By Shahid Andrabi
Education is an investment in human beings. It enlightens the scope of living and helps better the score of development. This motive in mind, an India-wide mission was drafted to ensure “education for all”, the Sarva Shiksha Abhiyan.
The SSA was launched a decade ago to universalize education in India through a multi-pronged strategy of setting up new schools, improving the student-teacher ratio and building holistic infrastructure in schools. In its first year, the scheme was allotted Rs 200 crore. The programme reshaped the schooling roadmap
in India and improved literacy.
Jammu and Kashmir, however, seems to not have benefitted as much. According to the 2011 census data released by the Joint Chief Principal Census Officer, the literacy rate in J&K is 67.2 per cent, way below the national average of 72.99 per cent.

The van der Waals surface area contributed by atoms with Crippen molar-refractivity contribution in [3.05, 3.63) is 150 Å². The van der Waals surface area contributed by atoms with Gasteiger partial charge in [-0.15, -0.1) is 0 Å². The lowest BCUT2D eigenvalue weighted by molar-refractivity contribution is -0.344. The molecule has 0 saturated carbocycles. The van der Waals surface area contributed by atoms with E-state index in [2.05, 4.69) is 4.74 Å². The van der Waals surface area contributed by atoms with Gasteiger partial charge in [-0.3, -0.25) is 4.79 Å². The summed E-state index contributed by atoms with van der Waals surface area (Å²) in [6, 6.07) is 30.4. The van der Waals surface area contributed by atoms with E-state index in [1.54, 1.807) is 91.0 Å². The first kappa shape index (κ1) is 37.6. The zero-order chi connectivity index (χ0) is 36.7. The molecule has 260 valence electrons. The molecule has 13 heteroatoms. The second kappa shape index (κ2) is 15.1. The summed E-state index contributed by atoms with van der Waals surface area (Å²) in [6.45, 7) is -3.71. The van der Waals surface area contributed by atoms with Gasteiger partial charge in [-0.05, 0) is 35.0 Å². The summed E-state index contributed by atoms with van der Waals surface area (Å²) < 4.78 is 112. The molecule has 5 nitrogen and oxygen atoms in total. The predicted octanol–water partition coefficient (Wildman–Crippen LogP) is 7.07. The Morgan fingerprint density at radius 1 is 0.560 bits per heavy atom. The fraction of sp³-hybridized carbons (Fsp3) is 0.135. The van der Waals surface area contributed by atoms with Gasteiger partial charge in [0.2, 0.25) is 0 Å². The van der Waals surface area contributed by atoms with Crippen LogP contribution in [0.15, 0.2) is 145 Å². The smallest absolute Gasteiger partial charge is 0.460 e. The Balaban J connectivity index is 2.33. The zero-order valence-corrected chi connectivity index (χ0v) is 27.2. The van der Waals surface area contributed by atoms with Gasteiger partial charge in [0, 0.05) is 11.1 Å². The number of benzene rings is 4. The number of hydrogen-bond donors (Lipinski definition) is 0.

Why is our state lagging behind and how can this gap be bridged?
SSA aimed at opening schools in all areas that didn’t have any and, indeed, thousands of such schools came up across Jammu and Kashmir. But, after the initial heady days, the SSA became more an employment scheme than an educational programme.
The teachers recruited under the scheme were neither screened nor interviewed. Their qualification criterion was pegged as Class 12 and premium was laid on the marks they had obtained rather than quality. This jeopardized the entire programme and its aim.
As for infrastructure in SSA schools, a sample survey conducted by this writer in Kupwara’s Lolab revealed that as many as 126 such schools out of 242 are housed in dilapidated buildings without proper drinking water and
If our state is to benefit from the SSA programme, it is imperative that government ensure better facilities in the schools and well-qualified and well-paid teachers. It must spare no effort to ensure “education for all”.